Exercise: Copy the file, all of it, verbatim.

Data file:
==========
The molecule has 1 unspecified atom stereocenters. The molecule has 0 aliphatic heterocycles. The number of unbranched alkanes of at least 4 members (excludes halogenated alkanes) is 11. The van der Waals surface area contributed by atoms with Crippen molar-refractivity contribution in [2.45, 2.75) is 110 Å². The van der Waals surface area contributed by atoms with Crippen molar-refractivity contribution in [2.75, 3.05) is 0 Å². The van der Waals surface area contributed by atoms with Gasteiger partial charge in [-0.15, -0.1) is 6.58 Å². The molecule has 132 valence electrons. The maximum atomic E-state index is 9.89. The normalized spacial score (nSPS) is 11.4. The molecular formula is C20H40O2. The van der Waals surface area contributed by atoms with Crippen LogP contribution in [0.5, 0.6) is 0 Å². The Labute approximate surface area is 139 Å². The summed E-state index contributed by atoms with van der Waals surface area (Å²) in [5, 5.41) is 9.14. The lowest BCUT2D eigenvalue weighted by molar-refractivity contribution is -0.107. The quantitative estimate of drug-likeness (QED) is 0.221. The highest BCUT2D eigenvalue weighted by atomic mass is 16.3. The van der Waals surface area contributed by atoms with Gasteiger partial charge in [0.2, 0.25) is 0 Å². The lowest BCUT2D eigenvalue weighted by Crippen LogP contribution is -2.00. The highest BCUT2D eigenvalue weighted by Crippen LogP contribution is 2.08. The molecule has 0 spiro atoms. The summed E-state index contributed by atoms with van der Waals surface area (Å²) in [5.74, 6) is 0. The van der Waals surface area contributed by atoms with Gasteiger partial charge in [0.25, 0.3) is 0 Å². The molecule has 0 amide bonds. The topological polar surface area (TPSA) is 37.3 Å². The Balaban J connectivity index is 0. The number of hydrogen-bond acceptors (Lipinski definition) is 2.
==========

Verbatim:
The molecule has 1 unspecified atom stereocenters. The molecule has 0 aliphatic heterocycles. The number of unbranched alkanes of at least 4 members (excludes halogenated alkanes) is 11. The van der Waals surface area contributed by atoms with Crippen molar-refractivity contribution in [2.45, 2.75) is 110 Å². The van der Waals surface area contributed by atoms with Crippen molar-refractivity contribution in [2.75, 3.05) is 0 Å². The van der Waals surface area contributed by atoms with Gasteiger partial charge in [-0.15, -0.1) is 6.58 Å². The molecule has 132 valence electrons. The maximum atomic E-state index is 9.89. The normalized spacial score (nSPS) is 11.4. The molecular formula is C20H40O2. The van der Waals surface area contributed by atoms with Crippen LogP contribution in [0.5, 0.6) is 0 Å². The Labute approximate surface area is 139 Å². The summed E-state index contributed by atoms with van der Waals surface area (Å²) in [5, 5.41) is 9.14. The lowest BCUT2D eigenvalue weighted by molar-refractivity contribution is -0.107. The quantitative estimate of drug-likeness (QED) is 0.221. The highest BCUT2D eigenvalue weighted by atomic mass is 16.3. The van der Waals surface area contributed by atoms with Gasteiger partial charge in [0.2, 0.25) is 0 Å². The lowest BCUT2D eigenvalue weighted by Crippen LogP contribution is -2.00. The highest BCUT2D eigenvalue weighted by Crippen LogP contribution is 2.08. The molecule has 0 spiro atoms. The summed E-state index contributed by atoms with van der Waals surface area (Å²) in [5.74, 6) is 0. The van der Waals surface area contributed by atoms with Gasteiger partial charge in [0.25, 0.3) is 0 Å². The molecule has 0 amide bonds. The topological polar surface area (TPSA) is 37.3 Å². The Balaban J connectivity index is 0. The number of hydrogen-bond acceptors (Lipinski definition) is 2.